Weaker Than Expected Jobs Data Leads To Extended Rally By Treasuries

Treasuries moved sharply higher during trading on Friday, extending the strong upward move seen over the two previous sessions.

Bond prices gave back ground after an early rally but remained firmly in positive territory. Subsequently, the yield on the benchmark ten-year note, which moves opposite of its price, tumbled by 11.1 basis points to 4.558 percent.

The ten-year yield extended the steep drop seen on Wednesday and Thursday, ending the session at its lowest closing level in over a month.

Treasuries continued to benefit from optimism the Federal Reserve is done raising interest rates after the Labor Department released a report showing U.S. employment rose by less than expected in the month of October.

The closely watched report said employment climbed by 150,000 jobs in October after jumping by a downwardly revised 297,000 jobs in September.

Economists had expected employment to increase by 180,000 jobs compared to the surge of 336,000 jobs originally reported for the previous month.

The Labor Department also said the unemployment rate crept up to 3.9 percent in October from 3.8 percent in September. The unemployment rate was expected to remain unchanged.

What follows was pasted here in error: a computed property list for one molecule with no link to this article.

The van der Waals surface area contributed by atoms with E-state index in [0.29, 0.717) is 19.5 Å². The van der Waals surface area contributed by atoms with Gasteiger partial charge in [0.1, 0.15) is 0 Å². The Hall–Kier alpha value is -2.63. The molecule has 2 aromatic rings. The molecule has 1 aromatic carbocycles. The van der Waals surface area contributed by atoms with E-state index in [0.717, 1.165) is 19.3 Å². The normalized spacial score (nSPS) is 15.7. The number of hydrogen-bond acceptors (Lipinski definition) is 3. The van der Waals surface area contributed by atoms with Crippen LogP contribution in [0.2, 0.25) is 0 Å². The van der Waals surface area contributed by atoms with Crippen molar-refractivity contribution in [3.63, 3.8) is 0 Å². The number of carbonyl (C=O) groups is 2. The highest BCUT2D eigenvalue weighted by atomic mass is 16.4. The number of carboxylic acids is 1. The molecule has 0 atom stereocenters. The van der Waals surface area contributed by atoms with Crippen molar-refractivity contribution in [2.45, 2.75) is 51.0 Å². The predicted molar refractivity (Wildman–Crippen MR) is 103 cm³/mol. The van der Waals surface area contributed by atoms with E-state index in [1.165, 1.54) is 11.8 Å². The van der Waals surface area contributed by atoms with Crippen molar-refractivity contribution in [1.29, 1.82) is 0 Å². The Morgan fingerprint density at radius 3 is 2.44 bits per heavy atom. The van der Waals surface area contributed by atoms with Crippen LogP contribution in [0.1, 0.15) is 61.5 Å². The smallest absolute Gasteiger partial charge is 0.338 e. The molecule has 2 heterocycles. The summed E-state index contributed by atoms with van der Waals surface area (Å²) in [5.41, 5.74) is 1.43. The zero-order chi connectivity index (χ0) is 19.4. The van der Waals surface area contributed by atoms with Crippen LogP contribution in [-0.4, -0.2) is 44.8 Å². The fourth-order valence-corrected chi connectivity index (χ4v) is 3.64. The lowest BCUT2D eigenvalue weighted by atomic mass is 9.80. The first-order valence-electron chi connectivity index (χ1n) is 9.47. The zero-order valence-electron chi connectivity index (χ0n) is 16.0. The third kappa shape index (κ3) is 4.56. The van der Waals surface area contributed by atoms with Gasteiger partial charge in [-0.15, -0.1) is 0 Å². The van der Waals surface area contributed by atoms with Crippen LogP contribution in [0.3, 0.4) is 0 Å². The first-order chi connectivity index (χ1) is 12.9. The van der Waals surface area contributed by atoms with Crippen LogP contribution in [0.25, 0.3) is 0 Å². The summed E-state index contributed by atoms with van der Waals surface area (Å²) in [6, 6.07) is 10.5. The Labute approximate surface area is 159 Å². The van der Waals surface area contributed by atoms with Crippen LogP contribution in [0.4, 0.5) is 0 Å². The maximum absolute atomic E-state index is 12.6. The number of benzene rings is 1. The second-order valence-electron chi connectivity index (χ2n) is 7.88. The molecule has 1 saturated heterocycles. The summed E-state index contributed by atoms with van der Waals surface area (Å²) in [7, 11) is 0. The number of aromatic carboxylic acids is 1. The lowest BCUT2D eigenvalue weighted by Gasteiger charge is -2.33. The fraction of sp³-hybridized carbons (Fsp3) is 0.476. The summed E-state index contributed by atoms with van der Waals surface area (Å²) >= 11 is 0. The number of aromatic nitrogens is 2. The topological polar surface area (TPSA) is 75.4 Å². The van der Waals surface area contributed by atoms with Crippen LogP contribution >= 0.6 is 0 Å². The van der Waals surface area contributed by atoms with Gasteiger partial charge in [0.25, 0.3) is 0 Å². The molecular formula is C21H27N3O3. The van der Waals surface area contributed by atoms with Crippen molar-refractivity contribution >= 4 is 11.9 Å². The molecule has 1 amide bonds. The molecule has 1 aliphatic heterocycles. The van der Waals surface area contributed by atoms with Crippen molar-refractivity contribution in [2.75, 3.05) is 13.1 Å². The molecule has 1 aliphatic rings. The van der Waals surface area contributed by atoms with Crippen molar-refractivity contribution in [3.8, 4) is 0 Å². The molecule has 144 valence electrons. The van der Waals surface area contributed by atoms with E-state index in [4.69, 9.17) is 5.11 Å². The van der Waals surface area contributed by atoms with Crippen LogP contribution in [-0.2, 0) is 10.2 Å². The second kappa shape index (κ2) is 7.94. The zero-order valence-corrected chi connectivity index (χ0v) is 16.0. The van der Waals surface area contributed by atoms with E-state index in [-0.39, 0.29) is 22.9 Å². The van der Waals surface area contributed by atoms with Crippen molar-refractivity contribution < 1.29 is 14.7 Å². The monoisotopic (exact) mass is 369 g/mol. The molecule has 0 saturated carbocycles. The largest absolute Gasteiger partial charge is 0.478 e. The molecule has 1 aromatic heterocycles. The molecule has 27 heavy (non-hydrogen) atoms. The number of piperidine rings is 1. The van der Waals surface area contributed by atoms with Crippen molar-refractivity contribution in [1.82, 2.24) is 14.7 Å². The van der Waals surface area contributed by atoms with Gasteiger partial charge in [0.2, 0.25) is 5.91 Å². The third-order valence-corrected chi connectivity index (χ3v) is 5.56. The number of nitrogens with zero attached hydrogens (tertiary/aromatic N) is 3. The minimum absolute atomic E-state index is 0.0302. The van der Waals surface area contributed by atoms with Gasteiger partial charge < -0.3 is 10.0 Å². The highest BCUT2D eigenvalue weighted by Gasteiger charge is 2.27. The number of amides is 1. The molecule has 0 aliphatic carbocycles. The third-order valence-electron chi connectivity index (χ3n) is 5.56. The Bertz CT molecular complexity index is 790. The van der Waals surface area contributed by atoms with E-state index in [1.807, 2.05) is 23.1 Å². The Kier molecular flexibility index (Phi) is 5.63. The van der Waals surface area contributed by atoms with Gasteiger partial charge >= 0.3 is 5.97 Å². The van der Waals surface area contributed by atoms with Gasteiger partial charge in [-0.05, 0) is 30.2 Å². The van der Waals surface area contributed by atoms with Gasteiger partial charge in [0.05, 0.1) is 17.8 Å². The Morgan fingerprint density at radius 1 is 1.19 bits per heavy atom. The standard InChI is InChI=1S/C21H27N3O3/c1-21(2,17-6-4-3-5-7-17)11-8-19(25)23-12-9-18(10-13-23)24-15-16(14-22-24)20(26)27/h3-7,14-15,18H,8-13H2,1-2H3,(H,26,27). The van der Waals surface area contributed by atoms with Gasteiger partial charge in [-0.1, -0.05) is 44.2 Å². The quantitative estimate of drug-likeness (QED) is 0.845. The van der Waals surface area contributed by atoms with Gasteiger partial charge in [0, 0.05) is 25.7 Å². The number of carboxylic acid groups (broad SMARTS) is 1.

“Given that jobs growth is slowing and the unemployment rate is ticking up slightly, that is the kind of data that will keep the Fed on hold and both stock and bond prices should move higher (bond yields lower) in the absence of a more aggressive Fed,” said Chris Zaccarelli, Chief Investment Officer for Independent Advisor Alliance.

A separate report released by the Institute for Supply Management showed a bigger than expected slowdown in the pace of growth in U.S. service sector activity in the month of October.

The ISM said its services PMI fell to 51.8 in October from 53.6 in September, although a reading above 50 still indicates growth. Economists had expected the index to edge down to 53.0.

The economic calendar is relatively quiet next week, although traders are likely to keep an eye on reports on initial jobless claims, the U.S. trade deficit and consumer sentiment along with remarks by Fed Chair Jerome Powell.

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